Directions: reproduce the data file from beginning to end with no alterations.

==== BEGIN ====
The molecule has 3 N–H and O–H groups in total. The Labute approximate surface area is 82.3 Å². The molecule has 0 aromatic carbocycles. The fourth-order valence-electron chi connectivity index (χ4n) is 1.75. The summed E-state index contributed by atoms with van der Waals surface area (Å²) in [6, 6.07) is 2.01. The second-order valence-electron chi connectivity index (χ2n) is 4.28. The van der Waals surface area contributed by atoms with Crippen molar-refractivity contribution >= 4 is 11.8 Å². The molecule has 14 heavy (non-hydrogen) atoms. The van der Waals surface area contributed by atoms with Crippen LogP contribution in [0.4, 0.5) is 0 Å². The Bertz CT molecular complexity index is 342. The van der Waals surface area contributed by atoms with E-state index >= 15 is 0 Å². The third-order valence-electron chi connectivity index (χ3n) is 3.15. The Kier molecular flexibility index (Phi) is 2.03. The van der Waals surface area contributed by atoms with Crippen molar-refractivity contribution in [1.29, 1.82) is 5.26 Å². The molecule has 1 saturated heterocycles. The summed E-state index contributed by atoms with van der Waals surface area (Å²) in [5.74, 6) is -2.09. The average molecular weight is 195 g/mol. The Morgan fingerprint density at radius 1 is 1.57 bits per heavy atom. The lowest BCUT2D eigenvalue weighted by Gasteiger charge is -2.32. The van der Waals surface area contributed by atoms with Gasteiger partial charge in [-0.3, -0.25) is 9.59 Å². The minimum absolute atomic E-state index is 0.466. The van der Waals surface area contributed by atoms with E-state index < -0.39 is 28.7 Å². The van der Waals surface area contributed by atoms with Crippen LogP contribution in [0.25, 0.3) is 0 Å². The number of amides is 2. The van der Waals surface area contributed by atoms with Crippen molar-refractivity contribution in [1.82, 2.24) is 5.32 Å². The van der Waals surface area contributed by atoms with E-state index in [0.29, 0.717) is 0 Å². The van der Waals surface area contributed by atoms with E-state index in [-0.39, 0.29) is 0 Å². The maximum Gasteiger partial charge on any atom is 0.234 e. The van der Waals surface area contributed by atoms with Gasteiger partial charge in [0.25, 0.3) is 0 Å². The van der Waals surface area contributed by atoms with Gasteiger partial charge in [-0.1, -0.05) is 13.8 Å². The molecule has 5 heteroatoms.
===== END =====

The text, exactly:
The molecule has 3 N–H and O–H groups in total. The Labute approximate surface area is 82.3 Å². The molecule has 0 aromatic carbocycles. The fourth-order valence-electron chi connectivity index (χ4n) is 1.75. The summed E-state index contributed by atoms with van der Waals surface area (Å²) in [6, 6.07) is 2.01. The second-order valence-electron chi connectivity index (χ2n) is 4.28. The van der Waals surface area contributed by atoms with Crippen molar-refractivity contribution >= 4 is 11.8 Å². The molecule has 14 heavy (non-hydrogen) atoms. The van der Waals surface area contributed by atoms with Crippen LogP contribution in [0.4, 0.5) is 0 Å². The Bertz CT molecular complexity index is 342. The van der Waals surface area contributed by atoms with E-state index >= 15 is 0 Å². The third-order valence-electron chi connectivity index (χ3n) is 3.15. The Kier molecular flexibility index (Phi) is 2.03. The van der Waals surface area contributed by atoms with Crippen molar-refractivity contribution in [1.29, 1.82) is 5.26 Å². The molecule has 1 saturated heterocycles. The summed E-state index contributed by atoms with van der Waals surface area (Å²) in [5.74, 6) is -2.09. The average molecular weight is 195 g/mol. The Morgan fingerprint density at radius 1 is 1.57 bits per heavy atom. The lowest BCUT2D eigenvalue weighted by Gasteiger charge is -2.32. The van der Waals surface area contributed by atoms with Gasteiger partial charge in [-0.3, -0.25) is 9.59 Å². The minimum absolute atomic E-state index is 0.466. The van der Waals surface area contributed by atoms with E-state index < -0.39 is 28.7 Å². The van der Waals surface area contributed by atoms with Crippen LogP contribution in [0.25, 0.3) is 0 Å². The number of amides is 2. The van der Waals surface area contributed by atoms with Crippen molar-refractivity contribution in [1.82, 2.24) is 5.32 Å². The van der Waals surface area contributed by atoms with E-state index in [0.29, 0.717) is 0 Å². The van der Waals surface area contributed by atoms with E-state index in [-0.39, 0.29) is 0 Å². The maximum Gasteiger partial charge on any atom is 0.234 e. The van der Waals surface area contributed by atoms with Gasteiger partial charge in [0.25, 0.3) is 0 Å². The van der Waals surface area contributed by atoms with Gasteiger partial charge in [-0.1, -0.05) is 13.8 Å². The molecule has 5 heteroatoms.